Recipy for Science

More and more journals are demanding that the science being published be reproducible. Ideally, if you publish your code, that should be enough for someone else to reproduce the results you are claiming. But, anyone who has done any actual computational science knows that this is not true. The number of times you twiddle bits of your code to test different hypotheses, or the specific bits of data you use to test your code and then to do your actual analysis, grows exponentially as you are going through your research program. It becomes very difficult to keep track of all of those changes and variations over time.

Because more and more scientific work is being done in Python, a new tool is available to help automate the recording of your research program. Recipy is a new Python module that you can use within your code development to manage the history of said code development.

Recipy exists in the Python module repository, so installation can be as easy as:


pip install recipy

The code resides in a GitHub repository, so you always can get the latest and greatest version by cloning the repository and installing it manually. If you do decide to install manually, you also can install the requirements with the following using the file from the recipy source code::


pip install -r requirements.txt

Once you have it installed, using it is extremely easy. You can alter your scripts by adding this line to the top of the file:


import recipy

It needs to be the very first line of Python executed in order to capture everything else that happens within your program. If you don't even want to alter your files that much, you can run your code through Recipy with the command:


python -m recipy my_script.py

All of the reporting data is stored within a TinyDB database, in a file named test.npy.

Once you have collected the details of your code, you now can start to play around with the results stored in the test.npy file. To explore this module, let's use the sample code from the recipy documentation. A short example is the following, saved in the file my_script.py:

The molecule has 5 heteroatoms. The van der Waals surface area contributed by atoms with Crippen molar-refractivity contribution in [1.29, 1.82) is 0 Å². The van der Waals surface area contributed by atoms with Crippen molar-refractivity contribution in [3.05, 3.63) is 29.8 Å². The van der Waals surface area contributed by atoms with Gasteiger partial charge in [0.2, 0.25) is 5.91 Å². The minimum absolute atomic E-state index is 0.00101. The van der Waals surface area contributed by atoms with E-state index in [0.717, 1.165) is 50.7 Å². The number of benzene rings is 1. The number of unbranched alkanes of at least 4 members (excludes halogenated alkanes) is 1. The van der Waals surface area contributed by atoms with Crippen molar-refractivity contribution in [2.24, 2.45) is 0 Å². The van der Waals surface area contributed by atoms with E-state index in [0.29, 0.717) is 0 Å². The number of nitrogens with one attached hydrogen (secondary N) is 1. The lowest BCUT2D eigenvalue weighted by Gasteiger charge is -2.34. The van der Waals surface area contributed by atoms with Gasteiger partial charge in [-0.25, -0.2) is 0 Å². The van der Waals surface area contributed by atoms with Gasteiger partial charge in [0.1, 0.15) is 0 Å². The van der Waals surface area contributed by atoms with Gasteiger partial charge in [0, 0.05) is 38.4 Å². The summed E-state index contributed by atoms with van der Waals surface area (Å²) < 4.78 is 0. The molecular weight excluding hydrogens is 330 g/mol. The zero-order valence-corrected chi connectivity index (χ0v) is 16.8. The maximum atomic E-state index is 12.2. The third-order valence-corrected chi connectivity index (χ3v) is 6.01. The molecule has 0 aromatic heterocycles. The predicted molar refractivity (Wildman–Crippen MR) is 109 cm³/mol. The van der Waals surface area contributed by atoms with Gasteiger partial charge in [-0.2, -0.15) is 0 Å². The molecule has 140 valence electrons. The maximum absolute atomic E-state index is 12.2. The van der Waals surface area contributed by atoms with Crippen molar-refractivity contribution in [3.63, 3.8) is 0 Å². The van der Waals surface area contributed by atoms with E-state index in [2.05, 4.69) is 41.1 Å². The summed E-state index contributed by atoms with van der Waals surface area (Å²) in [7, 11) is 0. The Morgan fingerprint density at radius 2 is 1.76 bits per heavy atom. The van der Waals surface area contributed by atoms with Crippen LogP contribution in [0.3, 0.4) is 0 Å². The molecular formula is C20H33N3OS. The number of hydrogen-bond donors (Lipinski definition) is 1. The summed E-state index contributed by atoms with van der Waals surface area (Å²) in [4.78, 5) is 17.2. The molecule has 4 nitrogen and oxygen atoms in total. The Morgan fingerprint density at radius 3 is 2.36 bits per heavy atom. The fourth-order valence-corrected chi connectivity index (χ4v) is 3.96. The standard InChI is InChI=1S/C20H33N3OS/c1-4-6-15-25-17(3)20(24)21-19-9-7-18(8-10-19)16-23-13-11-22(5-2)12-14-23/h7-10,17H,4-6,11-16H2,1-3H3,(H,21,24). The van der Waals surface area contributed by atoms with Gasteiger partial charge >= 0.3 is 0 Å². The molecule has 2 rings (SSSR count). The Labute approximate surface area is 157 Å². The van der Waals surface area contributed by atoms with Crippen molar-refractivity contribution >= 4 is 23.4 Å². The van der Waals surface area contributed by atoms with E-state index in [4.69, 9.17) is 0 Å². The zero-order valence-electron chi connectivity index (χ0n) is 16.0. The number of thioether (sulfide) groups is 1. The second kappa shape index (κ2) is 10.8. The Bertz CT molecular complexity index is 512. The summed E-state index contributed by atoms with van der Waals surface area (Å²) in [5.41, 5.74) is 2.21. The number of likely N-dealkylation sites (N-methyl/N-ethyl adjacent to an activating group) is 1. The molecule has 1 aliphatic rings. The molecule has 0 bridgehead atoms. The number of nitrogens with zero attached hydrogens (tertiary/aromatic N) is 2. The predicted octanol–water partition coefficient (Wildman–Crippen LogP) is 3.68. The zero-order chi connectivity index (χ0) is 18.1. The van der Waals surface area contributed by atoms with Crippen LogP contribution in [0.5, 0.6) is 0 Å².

import recipy
import numpy
arr = numpy.arange(10)
arr = arr + 500
numpy.save('test.npy', arr)

The recipy module includes a script called recipy that can process the stored data. As a first look, you can use the following command, which will pull up details about the run:


recipy search test.npy

On my Cygwin machine (the power tool for Linux users forced to use a Windows machine), the results look like this:


Run ID: eb4de53f-d90c-4451-8e35-d765cb82d4f9
Created by berna_000 on 2015-09-07T02:18:17
Ran /cygdrive/c/Users/berna_000/Dropbox/writing/lj/
↪science/recipy/my_script.py using /usr/bin/python
Git: commit 1149a58066ee6d2b6baa88ba00fd9effcf434689, in 
 ↪repo /cygdrive/c/Users/berna_000/Dropbox/writing, 
 ↪with origin https://github.com/joeybernard/writing.git
Environment: CYGWIN_NT-10.0-2.2.0-0.289-5-3-x86_64-64bit, 
 ↪python 2.7.10 (default, Jun  1 2015, 18:05:38)
Inputs: none

Outputs: /cygdrive/c/Users/berna_000/Dropbox/writing/lj/
↪science/recipy/test.npy

Every time you run your program, a new entry is added to the test.npy file. When you run the search command again, you will get a message like the following to let you know:


** Previous runs creating this output have been found. 
 ↪Run with --all to show. **